Expanding Renewable Energy Finance in Southern Africa: Webinar Discussion

By Maureen Heydt

On November 19, 2020, the Global Development Policy center hosted a webinar to discuss the findings of the new report ‘Expanding Renewable Energy for Access and Development: The Role of Development Finance Institutions in Southern Africa‘, coproduced with the SADC Development Finance Resource Centre (SADC-DFRC), the SADC Centre for Renewable Energy and Energy Efficiency (SACREEE), the Development Bank of Southern Africa, and the University of Pretoria Centre for Human Rights.

The event featured presentations from Kudakwashe (Kuda) Ndhlukula (Executive Director, Southern African Development Community Centre for Renewable Energy and Energy Efficiency (SACREEE)), Moses Ntlamelle (Energy Officer, SADC Secretariat) and Antonio Osvaldo Saide (CEO, FUNAE, Mozambique Energy Fund) and included comments from Lucy Chege (Head: Energy, Environment & ICT, Development Bank of Southern Africa), Kogan Pillay (PPP Expert, SADC-DFRC) and Miquel Muñoz Cabré (Senior Research Scholar at the GDP Center).

The Southern African Development Community (SADC) comprises 16 countries, eight of which have less than 50 percent electricity access. The report examines progress to date in meeting SADC’s energy demands and policy goals, compiling the current contributions of development finance institutions (DFIs) to developing more renewable energy. Based on interviews and surveys with local stakeholders and experts, the report investigates the barriers to renewable energy finance and uptake in the region and provides key policy recommendations.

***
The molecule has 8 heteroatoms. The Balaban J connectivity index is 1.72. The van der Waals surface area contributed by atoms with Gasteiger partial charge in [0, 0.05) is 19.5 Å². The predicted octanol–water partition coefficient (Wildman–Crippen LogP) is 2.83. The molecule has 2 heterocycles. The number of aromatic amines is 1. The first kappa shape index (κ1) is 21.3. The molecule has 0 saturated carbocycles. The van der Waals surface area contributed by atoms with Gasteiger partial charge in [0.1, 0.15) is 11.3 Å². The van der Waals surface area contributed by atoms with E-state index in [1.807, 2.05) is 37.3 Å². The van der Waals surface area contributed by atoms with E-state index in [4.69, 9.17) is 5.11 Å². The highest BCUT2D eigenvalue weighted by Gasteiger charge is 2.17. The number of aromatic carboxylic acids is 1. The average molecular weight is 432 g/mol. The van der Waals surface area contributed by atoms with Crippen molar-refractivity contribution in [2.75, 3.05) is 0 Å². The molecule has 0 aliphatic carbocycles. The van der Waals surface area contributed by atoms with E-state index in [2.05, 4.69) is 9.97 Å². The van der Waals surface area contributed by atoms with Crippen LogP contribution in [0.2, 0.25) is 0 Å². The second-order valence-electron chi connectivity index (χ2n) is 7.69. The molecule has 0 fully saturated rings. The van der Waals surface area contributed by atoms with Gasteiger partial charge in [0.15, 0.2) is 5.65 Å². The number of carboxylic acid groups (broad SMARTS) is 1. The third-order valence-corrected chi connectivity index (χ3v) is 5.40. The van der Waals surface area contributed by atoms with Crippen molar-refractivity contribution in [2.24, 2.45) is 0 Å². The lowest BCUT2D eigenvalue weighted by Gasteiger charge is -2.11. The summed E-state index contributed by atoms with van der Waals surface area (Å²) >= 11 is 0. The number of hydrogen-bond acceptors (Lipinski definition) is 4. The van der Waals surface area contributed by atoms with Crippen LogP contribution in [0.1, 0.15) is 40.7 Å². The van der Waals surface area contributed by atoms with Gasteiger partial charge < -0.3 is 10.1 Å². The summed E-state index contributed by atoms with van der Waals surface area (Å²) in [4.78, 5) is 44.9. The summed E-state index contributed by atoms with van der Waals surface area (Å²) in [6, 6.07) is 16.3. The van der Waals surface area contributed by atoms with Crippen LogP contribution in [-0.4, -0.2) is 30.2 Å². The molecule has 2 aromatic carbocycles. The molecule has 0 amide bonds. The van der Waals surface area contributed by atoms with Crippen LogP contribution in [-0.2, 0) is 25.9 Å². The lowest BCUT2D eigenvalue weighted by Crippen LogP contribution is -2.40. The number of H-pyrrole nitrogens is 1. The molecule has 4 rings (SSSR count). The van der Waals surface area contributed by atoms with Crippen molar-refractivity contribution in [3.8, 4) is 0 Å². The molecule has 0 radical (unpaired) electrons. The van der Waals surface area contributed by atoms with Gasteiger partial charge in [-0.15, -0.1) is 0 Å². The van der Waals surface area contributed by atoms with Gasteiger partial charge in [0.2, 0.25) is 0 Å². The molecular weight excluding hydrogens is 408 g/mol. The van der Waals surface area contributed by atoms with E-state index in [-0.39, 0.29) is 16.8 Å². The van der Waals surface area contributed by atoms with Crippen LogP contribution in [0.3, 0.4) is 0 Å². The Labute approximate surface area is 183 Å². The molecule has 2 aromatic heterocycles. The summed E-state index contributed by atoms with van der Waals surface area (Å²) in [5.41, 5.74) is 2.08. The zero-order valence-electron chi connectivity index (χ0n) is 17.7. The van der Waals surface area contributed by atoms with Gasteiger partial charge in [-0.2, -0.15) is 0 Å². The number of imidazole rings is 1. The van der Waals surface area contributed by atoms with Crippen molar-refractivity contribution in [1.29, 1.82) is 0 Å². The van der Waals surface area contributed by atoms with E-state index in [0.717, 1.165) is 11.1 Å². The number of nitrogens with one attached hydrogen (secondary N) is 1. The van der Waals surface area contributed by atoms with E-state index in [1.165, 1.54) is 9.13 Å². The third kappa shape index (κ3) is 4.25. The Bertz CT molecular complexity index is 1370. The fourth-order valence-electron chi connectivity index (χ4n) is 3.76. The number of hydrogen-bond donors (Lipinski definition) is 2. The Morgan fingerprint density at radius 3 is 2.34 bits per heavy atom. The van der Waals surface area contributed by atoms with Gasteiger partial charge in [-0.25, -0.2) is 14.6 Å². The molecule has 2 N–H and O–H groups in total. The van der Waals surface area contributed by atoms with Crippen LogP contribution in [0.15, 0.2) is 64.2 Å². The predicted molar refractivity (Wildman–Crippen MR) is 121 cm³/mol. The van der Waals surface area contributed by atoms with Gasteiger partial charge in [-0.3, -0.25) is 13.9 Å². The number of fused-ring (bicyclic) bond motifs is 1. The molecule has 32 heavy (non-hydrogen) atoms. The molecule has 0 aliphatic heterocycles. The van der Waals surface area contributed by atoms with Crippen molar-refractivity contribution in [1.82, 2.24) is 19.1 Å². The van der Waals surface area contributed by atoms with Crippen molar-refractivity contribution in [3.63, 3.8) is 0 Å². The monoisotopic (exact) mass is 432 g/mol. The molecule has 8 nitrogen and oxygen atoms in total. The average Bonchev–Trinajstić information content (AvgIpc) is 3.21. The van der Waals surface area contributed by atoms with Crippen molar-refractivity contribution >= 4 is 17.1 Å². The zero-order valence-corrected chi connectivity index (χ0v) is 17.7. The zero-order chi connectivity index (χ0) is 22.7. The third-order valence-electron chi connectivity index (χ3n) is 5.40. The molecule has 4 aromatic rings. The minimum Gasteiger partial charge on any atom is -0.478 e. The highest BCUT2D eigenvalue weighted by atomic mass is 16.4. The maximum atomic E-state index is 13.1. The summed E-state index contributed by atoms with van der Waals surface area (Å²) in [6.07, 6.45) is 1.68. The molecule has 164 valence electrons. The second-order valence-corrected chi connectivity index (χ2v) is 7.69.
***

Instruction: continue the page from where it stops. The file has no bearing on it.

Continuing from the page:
Speaking at the event, Ntlamelle stated, “The SADC energy policy priorities include achieving adequate, reliable, least-cost, environmentally sustainable energy service.” Ndhlukula advised that, “the five key barriers SADC countries face in financing renewable energy are: path dependence on coal; lack of financing and risk mitigation instruments; preventative regulatory environment; lack of coordination, capacity, and technical challenges; and social barriers.” Chege added, “In order to overcome the barrier of financing, one of the key things that can be done is the issue of program and project preparation.” Saide also emphasized that it will be critical to involve the private sector in expanding renewable energy access, as “most of the investment so far as been public investment.”

The webinar also featured a Q&A session with the audience, where the participants discussed topics including Chinese development bank finance, commercial investors, grid integration, technology transfer as a barrier to increasing renewable energy access, and more.

A companion blog details the top five policy recommendations to boost renewable energy finance in Southern Africa, which is discussed in detail in the full report.

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